Moreover, investors are not the only ones accounting for a potential cyclical downturn. The major memory players are as well. Samsung (OTC:SSNLF, OTC:SSNNF), SK Hynix (OTC:HXSCF, OTC:HXSCL), and Nanya (OTCPK:NNYAF) have all announced plans to cut back on capex and constrict bit supply growth. As such, it is possible that the cyclical downturn that is currently priced into Micron’s valuation may not materialize because weakness in demand might be offset by a reduction in bit supply growth. We will have to wait and see the magnitude of both effects, but it does not seem obvious that pricing will decline too drastically. Samsung seemed to agree on the most recent earnings call:
“Looking further ahead to 2019, earnings are forecast to be weak for the first quarter due to seasonality, but then strengthen as business conditions, particularly in the memory market, improve.”
An impending cyclical downturn, then, might not be a foregone conclusion, even though Micron is priced as if it were.
C. How Bad Will The Next Memory Cycle Even Be?
In addition, even if we assume that the memory industry faces an imminent downturn, it is not clear that the next one will be as bad for Micron as the last. There are at least a few reasons to think that Micron is significantly better positioned this time:
First, demand for memory is much more diversified this time than last. Micron used to be extremely reliant on PC demand at the beginning of the last memory downturn, but has since expanded into mobile, servers, and specialty as well. As such, it is possible that a cyclical downturn in one or two of these segments might be dampened by strength in the rest.
Source: Micron analyst day, May 2018
Second, Micron’s peak margins this time are much higher. A significant proportion of the outperformance is not attributable to healthy memory prices, but to operational efficiencies introduced by Micron. Micron estimates operational improvements since 2016 to have improved profitability by $6b annually, with another $3b expected through 2021. As such, it is possible that Micron will fare much better during an upcoming cyclical downturn in terms of profitability even if oversupply is comparable to last time.
Source: Micron analyst day, May 2018
As such, it is quite possible that Micron will be able to weather cyclicality much better this time than last. Again, we will have to wait and see how things go, but there is certainly some cause for optimism in the meantime.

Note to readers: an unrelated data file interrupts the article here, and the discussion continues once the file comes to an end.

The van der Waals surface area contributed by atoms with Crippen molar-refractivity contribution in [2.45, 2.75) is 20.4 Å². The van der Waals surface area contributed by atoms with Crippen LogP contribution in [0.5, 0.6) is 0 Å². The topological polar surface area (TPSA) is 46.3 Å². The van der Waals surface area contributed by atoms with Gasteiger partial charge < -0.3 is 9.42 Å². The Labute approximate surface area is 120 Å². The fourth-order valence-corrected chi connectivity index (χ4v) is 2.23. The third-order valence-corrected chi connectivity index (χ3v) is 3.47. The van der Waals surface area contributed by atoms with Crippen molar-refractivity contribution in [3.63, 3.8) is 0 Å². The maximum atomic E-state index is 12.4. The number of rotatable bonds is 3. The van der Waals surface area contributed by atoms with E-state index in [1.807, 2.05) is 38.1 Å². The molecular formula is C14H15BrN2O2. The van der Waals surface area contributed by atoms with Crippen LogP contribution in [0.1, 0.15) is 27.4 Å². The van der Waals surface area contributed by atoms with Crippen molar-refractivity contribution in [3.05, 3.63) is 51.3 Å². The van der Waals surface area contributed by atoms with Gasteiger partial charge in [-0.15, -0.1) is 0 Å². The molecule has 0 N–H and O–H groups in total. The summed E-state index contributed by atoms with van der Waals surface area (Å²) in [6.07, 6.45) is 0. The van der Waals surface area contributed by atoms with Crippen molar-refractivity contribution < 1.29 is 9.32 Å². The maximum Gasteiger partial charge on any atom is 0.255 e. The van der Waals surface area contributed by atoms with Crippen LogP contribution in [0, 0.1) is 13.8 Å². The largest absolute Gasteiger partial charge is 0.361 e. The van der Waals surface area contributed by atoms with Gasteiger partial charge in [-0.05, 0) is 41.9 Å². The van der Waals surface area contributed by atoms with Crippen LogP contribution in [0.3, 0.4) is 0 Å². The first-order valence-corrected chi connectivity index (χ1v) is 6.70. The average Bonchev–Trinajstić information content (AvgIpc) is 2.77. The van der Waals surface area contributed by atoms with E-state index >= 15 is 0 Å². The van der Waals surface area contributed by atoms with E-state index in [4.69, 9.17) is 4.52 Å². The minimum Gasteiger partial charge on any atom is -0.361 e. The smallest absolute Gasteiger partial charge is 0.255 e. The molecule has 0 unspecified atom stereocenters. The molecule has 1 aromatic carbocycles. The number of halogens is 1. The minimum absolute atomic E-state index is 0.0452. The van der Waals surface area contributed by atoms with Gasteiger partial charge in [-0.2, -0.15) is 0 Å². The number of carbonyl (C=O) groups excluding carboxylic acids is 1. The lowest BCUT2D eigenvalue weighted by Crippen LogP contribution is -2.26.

There we have it, then. Even though an imminent cyclical downturn is not guaranteed, and even though the next memory cycle might not be as difficult for Micron to bear as the last, and even though Micron’s fundamentals are at their peak, Micron’s valuation has plummeted to almost the levels seen during the last cyclical trough. This suggests that Micron’s valuation has run ahead of fundamentals, and that anticipation on the part of investors has created a situation where much of the potential downside risk of a cyclical downturn has already been priced into Micron’s share price.
Perhaps a cyclical downturn is imminent, of course. I don’t know. But either way, much of the decline in valuation that accompanies Micron’s cyclical downturns seems to already have been realized, and it’s not clear that Micron’s valuation will fall much lower even if cyclicality hit Micron like a ton of bricks. I have written about this in more detail here and here. The worst that could happen, in terms of share price, has to a significant extent already happened. Micron is priced for catastrophe even though catastrophe is not guaranteed. As a result, Micron looks like a strong buy at current levels. Either cyclicality will hit very soon, which Micron is already priced for. Or it will not, in which case Micron will likely see extremely good returns in a year or two.
I know it hurts to hold Micron through the ongoing slump, but at this point the worst seems to already be over. Might as well keep holding (and buying).
Disclosure: I am/we are long MU.
I wrote this article myself, and it expresses my own opinions. I am not receiving compensation for it (other than from Seeking Alpha). I have no business relationship with any company whose stock is mentioned in this article.
Editor's Note: This article discusses one or more securities that do not trade on a major U.S. exchange. Please be aware of the risks associated with these stocks.